Aguabella – Nuestra Era (Self Published 2011)

Review written by: Raul da Gama

There has not been much activity in the form of homages or tributes to Francisco Aguabella, so perhaps the arrival of Nuestra Era is a blessing. The late percussionist has come to be revered as one of the greatest masters of Afro-Cuban music. He spent the mature years of his life enriching the music of the American West Coast bringing the sanctity and aural worship of the Santeria with his batá drums to the idiom of Latin Jazz. The musicians who form this ensemble were charter members of his band and decided that they had to keep his music alive with music worthy of paying the Great One a tribute he so richly deserves. The result is Aguabella, an ensemble that mirrors the creativity, elasticity and the energy of the bands led by the maestro.

While the energy and cutting edge of the rhythms are palpable and there is little doubt that the efforts to bring the spirit of the percussionist Aguabella to life, it is the magnificent melodic invention and harmonic richness that is the hallmark of this album. The arrangements by saxophonist Benn Clatworthy show him to be a musician of immense skill. Not only does he create diaphanous layers of polyphony using the brass and woodwinds, but these are skillfully arranged not to lie one atop the other but to pirouette around each other like proverbial musical DNA molecules. This extraordinary device enriches the music exponentially and is used by the musicians to great effect because of their unbridled virtuosity.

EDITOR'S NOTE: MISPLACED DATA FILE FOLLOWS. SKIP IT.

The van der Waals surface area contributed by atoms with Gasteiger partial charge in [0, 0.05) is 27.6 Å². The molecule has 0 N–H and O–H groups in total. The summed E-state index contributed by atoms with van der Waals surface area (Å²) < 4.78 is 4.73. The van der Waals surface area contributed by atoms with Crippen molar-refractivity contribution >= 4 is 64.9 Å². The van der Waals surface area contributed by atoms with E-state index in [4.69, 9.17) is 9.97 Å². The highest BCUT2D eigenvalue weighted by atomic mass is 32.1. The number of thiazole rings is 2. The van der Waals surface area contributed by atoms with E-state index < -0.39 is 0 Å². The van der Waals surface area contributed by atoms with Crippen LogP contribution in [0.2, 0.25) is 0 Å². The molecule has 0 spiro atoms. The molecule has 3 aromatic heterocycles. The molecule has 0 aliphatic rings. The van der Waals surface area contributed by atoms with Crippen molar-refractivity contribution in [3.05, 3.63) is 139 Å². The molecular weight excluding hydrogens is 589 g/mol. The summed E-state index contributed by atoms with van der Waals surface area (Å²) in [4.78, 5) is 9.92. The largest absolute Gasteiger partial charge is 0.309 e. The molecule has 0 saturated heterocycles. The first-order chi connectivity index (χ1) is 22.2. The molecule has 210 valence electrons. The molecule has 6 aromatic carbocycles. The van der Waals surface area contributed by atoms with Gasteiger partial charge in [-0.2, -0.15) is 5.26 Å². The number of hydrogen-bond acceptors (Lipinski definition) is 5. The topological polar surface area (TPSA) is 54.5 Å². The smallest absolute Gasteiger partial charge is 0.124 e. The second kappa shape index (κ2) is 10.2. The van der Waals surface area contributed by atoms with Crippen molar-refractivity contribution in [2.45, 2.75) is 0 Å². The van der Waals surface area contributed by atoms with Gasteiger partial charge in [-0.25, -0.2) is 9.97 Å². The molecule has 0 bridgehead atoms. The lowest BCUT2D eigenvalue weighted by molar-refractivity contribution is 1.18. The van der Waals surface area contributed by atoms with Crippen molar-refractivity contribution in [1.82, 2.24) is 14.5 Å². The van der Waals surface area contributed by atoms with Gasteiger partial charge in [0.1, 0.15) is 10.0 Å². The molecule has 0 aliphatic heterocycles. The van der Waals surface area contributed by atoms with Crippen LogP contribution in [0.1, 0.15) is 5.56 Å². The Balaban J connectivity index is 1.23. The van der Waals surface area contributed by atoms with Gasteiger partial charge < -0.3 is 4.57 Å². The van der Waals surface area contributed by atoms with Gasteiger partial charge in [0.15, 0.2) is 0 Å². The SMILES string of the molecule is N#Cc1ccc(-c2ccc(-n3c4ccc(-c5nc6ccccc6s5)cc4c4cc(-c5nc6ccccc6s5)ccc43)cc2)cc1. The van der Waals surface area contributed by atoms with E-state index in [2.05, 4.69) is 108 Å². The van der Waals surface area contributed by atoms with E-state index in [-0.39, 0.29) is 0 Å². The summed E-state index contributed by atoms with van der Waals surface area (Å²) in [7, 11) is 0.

This is showcased throughout with credits being shared across the board. But it is the stand out soli by trombonist Joey Sellers (“Mysterioso”) and the majestic percussion work by both conguero, Christian Moraga (“Nuestra Era”) that mark this album as one of the finest tributes to an artist so beloved by musicians and fans alike, in the realm of Afro-Cuban music and its mythology as well. Clatworthy’s elegiac solo introduction to “Mambo for Puente” may actually be the highlight of the entire album for its searing, urgent quality, as is his segue into “My Favourite Things”. The charm of another tribute is emotionally overwhelming, especially in the context that this album, itself is a tribute to Aguabella: This takes the form of Coltrane’s “Like Sonny,” the moving tribute to that other titan of the tenor horn, Sonny Rollins.

This is a masterfully constructed album, not only from the point of view of the arrangements, but even before all that, it is the wonderfully chosen material that characterises this adventure as a masterpiece.

Track Listing: 1. Kandahar; 2. Mysterioso; 3. Mambo For Puente/My Favourite Things Medley; 4. Like Sonny; 5. Blues For Nengueh; 6. Nuestra Era.

Personnel: Nolan Shaheed: trumpet; Benn Clatworthy: tenor and soprano saxophones, flute; Joey Sellers: trombone; Bryan Velasco: piano; Brian J Wright: acoustic bass; Christian Moraga: congas and shekere; Jorge Carbonell: drums and shekere.

Related links: Benn Clatworthy on the web:

Raul Da Gama
Based in Milton, Ontario, Canada, Raul is a poet, musician and an accomplished critic whose profound analysis is reinforced by his deep understanding of music, technically as well as historically.

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